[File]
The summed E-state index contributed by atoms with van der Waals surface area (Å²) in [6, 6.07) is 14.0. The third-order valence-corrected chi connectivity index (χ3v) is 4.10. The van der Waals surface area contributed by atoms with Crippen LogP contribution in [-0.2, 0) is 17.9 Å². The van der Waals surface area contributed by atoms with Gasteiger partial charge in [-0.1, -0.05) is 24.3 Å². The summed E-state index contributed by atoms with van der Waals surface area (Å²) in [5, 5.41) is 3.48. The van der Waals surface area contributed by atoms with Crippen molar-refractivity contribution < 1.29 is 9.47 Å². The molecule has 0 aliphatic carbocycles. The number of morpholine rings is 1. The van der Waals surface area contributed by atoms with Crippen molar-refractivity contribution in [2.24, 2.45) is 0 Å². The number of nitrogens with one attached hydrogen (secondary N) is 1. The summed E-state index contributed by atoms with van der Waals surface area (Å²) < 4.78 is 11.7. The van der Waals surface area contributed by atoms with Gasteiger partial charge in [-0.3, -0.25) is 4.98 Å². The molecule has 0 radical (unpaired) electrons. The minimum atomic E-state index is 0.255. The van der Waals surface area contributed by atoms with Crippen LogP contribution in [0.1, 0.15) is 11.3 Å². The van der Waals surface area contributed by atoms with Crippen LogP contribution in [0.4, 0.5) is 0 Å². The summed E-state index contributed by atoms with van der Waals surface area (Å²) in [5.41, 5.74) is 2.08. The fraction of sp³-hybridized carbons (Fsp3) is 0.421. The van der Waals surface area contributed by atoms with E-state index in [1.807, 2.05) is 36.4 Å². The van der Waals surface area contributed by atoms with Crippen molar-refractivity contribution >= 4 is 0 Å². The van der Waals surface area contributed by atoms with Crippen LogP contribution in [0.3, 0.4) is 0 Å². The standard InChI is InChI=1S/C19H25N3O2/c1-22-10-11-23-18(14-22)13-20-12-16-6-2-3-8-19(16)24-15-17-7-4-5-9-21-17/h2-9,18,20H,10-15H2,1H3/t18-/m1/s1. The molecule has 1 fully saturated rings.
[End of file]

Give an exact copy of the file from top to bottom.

The summed E-state index contributed by atoms with van der Waals surface area (Å²) in [6, 6.07) is 14.0. The third-order valence-corrected chi connectivity index (χ3v) is 4.10. The van der Waals surface area contributed by atoms with Crippen LogP contribution in [-0.2, 0) is 17.9 Å². The van der Waals surface area contributed by atoms with Gasteiger partial charge in [-0.1, -0.05) is 24.3 Å². The summed E-state index contributed by atoms with van der Waals surface area (Å²) in [5, 5.41) is 3.48. The van der Waals surface area contributed by atoms with Crippen molar-refractivity contribution < 1.29 is 9.47 Å². The molecule has 0 aliphatic carbocycles. The number of morpholine rings is 1. The van der Waals surface area contributed by atoms with Crippen molar-refractivity contribution in [2.24, 2.45) is 0 Å². The number of nitrogens with one attached hydrogen (secondary N) is 1. The summed E-state index contributed by atoms with van der Waals surface area (Å²) < 4.78 is 11.7. The van der Waals surface area contributed by atoms with Gasteiger partial charge in [-0.3, -0.25) is 4.98 Å². The molecule has 0 radical (unpaired) electrons. The minimum atomic E-state index is 0.255. The van der Waals surface area contributed by atoms with Crippen LogP contribution in [0.1, 0.15) is 11.3 Å². The van der Waals surface area contributed by atoms with Crippen LogP contribution in [0.4, 0.5) is 0 Å². The summed E-state index contributed by atoms with van der Waals surface area (Å²) in [5.41, 5.74) is 2.08. The fraction of sp³-hybridized carbons (Fsp3) is 0.421. The van der Waals surface area contributed by atoms with E-state index in [1.807, 2.05) is 36.4 Å². The van der Waals surface area contributed by atoms with Crippen molar-refractivity contribution >= 4 is 0 Å². The van der Waals surface area contributed by atoms with Crippen LogP contribution in [0.3, 0.4) is 0 Å². The standard InChI is InChI=1S/C19H25N3O2/c1-22-10-11-23-18(14-22)13-20-12-16-6-2-3-8-19(16)24-15-17-7-4-5-9-21-17/h2-9,18,20H,10-15H2,1H3/t18-/m1/s1. The molecule has 1 fully saturated rings.